cruits; and a considerable number of such as had been inlisted in the middle states were foreigners or servants. To encourage the desertion of troops so slightly attached to the American cause, Gen. Howe offered a reward to every soldier who would come over to his army, and an additional compensation to such as would bring their arms with them. To counteract these propositions, Washington recommended to Congress to give full pardon to all Americans who would relinquish the British service. The campaign opened early in June on the
part of the British, who advanced toward Philadelphia as far as Somerset county, in New Jersey ; but they soon fell back to New Brunswick. After this retreat, Sir William Howe endeavoured to provoke Washington to an engagement, and lest no maneuvre untried that was calculated to in. duce him to quit his position. At one time he appeared as if he intended to push on, without regarding the army opposed to him. At another, he accurately examined the situation of the American encampment; hoping that some unguarded part might be found on which an attack might be made that would open the way to a general engagement. All these hopes were frustrated. Washington knew the full value of his situation. He had too much penetration to lose it from the circumvention of military manæuvres, and too much temper to be provoked to a dereliction of it. lle was well apprised it was not the interest of his country to commit its fortune to a single action.
Sir William Howe suddenly relinquished his position in front of the Americans, and retired with his whole force to Amboy. The apparently retreating British were pursued by a considerable detachment of the American army, and Washington advanced from Middlebrook to Quibbletown, to be near at hand for the support of his advanced parties. The British General immediately marched his army back from Amboy, with great expedition, hoping to bring on a general action on equal ground; but he was disappointed. Washington fell back, and posted his army in such an advantageous situation as compensated for the inferiority of his numbers. Sir William Hoive was now ful. ly convinced of the impossibility of compelling a general engagement on equal terms, and also sat. isfied that it would be too hazardous to attempt passing the Delaware while the country was in arms, and the main American army in full force in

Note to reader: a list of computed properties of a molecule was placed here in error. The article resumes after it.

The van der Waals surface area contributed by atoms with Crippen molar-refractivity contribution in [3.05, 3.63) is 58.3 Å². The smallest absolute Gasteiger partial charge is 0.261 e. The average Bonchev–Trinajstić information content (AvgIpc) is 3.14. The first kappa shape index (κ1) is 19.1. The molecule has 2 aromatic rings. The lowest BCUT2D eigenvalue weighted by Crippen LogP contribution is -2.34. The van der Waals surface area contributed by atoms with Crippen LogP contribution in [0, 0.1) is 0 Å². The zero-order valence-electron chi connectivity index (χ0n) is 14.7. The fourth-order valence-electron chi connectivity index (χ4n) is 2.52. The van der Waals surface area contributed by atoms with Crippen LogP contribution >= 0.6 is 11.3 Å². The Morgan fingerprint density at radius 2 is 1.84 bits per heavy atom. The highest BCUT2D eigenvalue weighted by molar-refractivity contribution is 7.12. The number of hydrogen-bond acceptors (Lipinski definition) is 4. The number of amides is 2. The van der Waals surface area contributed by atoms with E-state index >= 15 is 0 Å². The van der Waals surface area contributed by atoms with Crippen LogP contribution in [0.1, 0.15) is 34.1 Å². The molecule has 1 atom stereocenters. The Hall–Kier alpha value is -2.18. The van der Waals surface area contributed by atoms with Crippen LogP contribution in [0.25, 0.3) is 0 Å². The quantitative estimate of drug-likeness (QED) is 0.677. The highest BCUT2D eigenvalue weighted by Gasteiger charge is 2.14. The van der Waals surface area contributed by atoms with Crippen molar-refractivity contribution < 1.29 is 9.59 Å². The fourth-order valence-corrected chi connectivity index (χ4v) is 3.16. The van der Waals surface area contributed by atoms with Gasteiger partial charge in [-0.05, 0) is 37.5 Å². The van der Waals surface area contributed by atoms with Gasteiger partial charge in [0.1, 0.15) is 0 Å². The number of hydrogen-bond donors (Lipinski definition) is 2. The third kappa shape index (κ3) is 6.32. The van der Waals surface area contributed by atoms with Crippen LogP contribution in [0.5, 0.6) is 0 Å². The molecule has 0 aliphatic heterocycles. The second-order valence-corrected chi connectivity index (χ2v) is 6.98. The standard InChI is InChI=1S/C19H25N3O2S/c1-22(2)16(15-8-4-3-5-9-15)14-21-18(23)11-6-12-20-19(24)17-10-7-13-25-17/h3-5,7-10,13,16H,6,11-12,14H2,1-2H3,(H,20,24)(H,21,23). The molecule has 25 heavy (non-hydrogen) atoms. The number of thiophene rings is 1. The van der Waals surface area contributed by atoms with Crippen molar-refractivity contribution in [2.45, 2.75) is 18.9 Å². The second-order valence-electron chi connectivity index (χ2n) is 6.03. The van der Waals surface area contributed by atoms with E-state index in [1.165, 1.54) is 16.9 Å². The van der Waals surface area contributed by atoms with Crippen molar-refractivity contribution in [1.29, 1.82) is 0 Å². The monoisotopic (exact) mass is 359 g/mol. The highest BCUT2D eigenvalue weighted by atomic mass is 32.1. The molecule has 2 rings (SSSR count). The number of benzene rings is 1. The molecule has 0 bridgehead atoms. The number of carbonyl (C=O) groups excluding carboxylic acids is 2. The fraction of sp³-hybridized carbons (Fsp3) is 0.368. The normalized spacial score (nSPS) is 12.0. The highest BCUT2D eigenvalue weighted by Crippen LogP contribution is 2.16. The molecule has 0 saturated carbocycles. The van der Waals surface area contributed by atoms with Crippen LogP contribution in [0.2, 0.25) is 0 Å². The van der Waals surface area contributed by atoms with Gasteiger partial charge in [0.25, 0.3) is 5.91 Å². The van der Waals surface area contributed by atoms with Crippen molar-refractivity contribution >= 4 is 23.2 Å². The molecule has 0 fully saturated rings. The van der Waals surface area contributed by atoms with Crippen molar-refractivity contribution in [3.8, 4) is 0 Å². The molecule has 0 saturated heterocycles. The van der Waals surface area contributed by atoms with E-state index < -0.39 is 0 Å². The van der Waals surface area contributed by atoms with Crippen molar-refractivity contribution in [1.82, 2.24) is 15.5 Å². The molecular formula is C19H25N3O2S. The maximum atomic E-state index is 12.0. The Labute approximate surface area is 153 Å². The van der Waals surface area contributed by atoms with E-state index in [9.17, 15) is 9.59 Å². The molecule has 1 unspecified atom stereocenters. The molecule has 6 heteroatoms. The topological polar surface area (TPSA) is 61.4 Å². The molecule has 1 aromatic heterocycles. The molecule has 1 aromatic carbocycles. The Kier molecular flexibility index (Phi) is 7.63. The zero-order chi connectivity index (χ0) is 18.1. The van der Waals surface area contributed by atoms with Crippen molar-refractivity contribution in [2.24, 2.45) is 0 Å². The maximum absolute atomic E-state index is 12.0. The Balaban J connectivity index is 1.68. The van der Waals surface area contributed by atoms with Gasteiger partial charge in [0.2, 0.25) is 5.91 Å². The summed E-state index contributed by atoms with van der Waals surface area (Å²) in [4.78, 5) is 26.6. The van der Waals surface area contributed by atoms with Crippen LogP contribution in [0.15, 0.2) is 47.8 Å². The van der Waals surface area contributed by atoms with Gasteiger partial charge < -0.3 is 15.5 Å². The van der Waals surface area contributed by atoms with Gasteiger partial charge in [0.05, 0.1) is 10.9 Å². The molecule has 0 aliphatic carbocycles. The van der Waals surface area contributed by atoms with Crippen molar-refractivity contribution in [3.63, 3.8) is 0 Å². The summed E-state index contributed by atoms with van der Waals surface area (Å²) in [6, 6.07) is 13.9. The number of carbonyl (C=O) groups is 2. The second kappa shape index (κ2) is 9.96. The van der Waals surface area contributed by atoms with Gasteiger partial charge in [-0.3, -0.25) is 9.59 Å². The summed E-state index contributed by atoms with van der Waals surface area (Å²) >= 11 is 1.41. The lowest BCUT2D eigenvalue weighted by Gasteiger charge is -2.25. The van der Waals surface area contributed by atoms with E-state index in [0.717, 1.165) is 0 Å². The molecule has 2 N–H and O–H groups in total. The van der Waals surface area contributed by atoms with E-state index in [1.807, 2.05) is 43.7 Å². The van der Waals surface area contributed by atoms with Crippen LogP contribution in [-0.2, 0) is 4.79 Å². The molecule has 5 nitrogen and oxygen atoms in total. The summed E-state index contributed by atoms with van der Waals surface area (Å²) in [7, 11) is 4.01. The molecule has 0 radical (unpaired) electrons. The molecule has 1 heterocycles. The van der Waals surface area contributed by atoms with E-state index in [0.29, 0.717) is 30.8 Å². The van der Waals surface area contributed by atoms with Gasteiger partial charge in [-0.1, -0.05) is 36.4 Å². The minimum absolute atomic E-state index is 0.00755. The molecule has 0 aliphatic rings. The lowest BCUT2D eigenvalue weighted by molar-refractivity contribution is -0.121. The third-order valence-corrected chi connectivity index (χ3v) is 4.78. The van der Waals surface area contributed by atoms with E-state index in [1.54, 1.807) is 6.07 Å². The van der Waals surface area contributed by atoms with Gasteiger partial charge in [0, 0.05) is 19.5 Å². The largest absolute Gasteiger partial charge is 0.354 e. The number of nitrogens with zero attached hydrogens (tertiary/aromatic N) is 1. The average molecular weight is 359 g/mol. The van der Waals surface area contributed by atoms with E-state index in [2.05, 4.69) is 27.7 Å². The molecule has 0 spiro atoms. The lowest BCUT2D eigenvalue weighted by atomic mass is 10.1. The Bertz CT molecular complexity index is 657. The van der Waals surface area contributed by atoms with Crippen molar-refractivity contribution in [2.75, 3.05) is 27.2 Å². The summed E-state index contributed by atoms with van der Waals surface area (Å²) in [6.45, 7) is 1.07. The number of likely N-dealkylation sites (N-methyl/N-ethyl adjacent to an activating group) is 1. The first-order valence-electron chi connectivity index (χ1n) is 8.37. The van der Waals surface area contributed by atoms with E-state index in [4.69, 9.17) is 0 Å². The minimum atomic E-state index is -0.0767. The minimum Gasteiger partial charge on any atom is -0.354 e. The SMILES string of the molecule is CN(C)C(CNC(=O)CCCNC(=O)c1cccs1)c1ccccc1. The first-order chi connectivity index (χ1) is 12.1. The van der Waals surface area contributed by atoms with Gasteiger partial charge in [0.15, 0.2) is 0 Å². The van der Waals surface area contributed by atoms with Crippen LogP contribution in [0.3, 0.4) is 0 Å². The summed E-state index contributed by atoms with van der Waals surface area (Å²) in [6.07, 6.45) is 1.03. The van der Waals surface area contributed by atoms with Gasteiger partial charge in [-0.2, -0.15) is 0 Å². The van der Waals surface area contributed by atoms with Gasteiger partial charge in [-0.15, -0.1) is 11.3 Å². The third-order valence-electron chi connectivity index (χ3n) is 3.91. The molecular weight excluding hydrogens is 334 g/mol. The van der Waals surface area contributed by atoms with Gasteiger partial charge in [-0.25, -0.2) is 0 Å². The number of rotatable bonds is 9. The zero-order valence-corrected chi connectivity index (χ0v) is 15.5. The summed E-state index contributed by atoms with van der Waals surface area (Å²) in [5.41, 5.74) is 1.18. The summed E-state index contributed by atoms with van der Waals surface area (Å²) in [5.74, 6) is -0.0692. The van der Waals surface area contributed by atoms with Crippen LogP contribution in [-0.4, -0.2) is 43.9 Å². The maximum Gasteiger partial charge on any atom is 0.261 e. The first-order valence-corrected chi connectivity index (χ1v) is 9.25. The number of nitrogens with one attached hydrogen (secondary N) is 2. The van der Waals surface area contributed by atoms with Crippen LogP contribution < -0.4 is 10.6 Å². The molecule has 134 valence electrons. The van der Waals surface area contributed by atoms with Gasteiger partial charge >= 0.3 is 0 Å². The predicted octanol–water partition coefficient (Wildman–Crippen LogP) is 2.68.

He therefore returned to Amboy, and thence passed over to Staten Island, resolving to prosecute the objects of the campaign by an embarkation of his whole force at New York. During the period of these movements, the real de. signs of Gen. Howe were involved in obscurity. Though the season for military operations was advanced as far as the month of July, yet his determinate object could not be ascertained. Nothing on his part had hitherto taken place, but alternately advancing and retreating. Washington's embarrassment on this account was increased by intelligence which arrived, that Burgoyne was ad. vancing in great force toward New York from Canada. Apprehending that Sir William Howe